Why Is Plutonium More Dangerous than Uranium?
Scientists say plutonium may be the worst of all the fission byproducts that could enter the environment as a result of the Fukushima nuclear disaster. That's why MOX fuel rods that are piled up in spent fuel pools near the Unit 3 reactor, which consist of a mix of plutonium and uranium isotopes, have become the number one concern of workers at the plant.
Plutonium-239, the isotope found in the spent MOX fuel, is much more radioactive than the depleted Uranium-238 in the fuel.
Plutonium emits alpha radiation, a highly ionizing form of radiation, rather than beta or gamma radiation. External exposure to alpha particles isn't much of a health risk, because they have a low penetration depth and are usually stopped by skin. When alpha-emitters get inside cells, on the other hand, they are extremely hazardous. Alpha rays sent out from within cells cause somewhere between 10 and 1,000 times more chromosomal damage than beta or gamma rays.
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According to the Environmental Protection Agency, plutonium enters the bloodstream via the lungs, then moves throughout the body and into the bones, liver, and other organs. It generally stays in those places for decades, subjecting surrounding organs and tissues to a continual bombardment of alpha radiation and greatly increasing the risk of cancer, especially lung cancer, liver cancer and bone sarcoma.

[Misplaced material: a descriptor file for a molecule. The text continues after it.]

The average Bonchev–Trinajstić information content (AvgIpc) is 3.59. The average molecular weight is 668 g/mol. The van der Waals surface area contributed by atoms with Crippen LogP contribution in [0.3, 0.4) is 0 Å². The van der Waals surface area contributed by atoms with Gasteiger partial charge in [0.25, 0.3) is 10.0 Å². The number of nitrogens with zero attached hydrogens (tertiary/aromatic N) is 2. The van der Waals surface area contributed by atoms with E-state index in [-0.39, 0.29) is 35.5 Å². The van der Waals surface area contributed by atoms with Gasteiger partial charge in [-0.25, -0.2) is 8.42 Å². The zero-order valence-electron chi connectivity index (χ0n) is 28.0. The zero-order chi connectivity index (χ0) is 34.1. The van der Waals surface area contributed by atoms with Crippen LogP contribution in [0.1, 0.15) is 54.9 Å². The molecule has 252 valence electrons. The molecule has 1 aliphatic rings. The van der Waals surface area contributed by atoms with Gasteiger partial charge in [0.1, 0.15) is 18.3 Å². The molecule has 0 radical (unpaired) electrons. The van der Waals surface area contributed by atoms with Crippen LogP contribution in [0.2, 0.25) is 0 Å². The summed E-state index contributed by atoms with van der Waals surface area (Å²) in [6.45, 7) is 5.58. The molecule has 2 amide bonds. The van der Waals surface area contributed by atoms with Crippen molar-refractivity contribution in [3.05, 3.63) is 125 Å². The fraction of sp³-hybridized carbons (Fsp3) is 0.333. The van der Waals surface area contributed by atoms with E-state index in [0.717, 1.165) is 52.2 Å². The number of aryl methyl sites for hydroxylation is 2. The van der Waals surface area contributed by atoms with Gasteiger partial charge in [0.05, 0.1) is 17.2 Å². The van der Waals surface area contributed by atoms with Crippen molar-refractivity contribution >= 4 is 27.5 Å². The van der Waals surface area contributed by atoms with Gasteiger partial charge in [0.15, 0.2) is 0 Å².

There are documented cases of workers at nuclear weapons facilities dying within days of experiencing brief accidental exposure to plutonium, according to the Hazardous Substances Data Bank.
Furthermore, among all the bad things coming out of Fukushima, plutonium will stay in the environment the longest. One isotope of plutonium, Pu-239, has a half-life of 24,100 years; that's the time it will take for half of the stuff to radioactively decay. Radioactive contaminants are dangerous for 10 to 20 times the length of their half-lives, meaning that dangerous plutonium released to the environment today will stick around for the next half a million years.
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Natalie Wolchover was a staff writer for Live Science from 2010 to 2012 and is currently a senior physics writer and editor for Quanta Magazine. She holds a bachelor's degree in physics from Tufts University and has studied physics at the University of California, Berkeley. Along with the staff of Quanta, Wolchover won the 2022 Pulitzer Prize for explanatory writing for her work on the building of the James Webb Space Telescope. Her work has also appeared in the The Best American Science and Nature Writing and The Best Writing on Mathematics, Nature, The New Yorker and Popular Science. She was the 2016 winner of the Evert Clark/Seth Payne Award, an annual prize for young science journalists, as well as the winner of the 2017 Science Communication Award for the American Institute of Physics.
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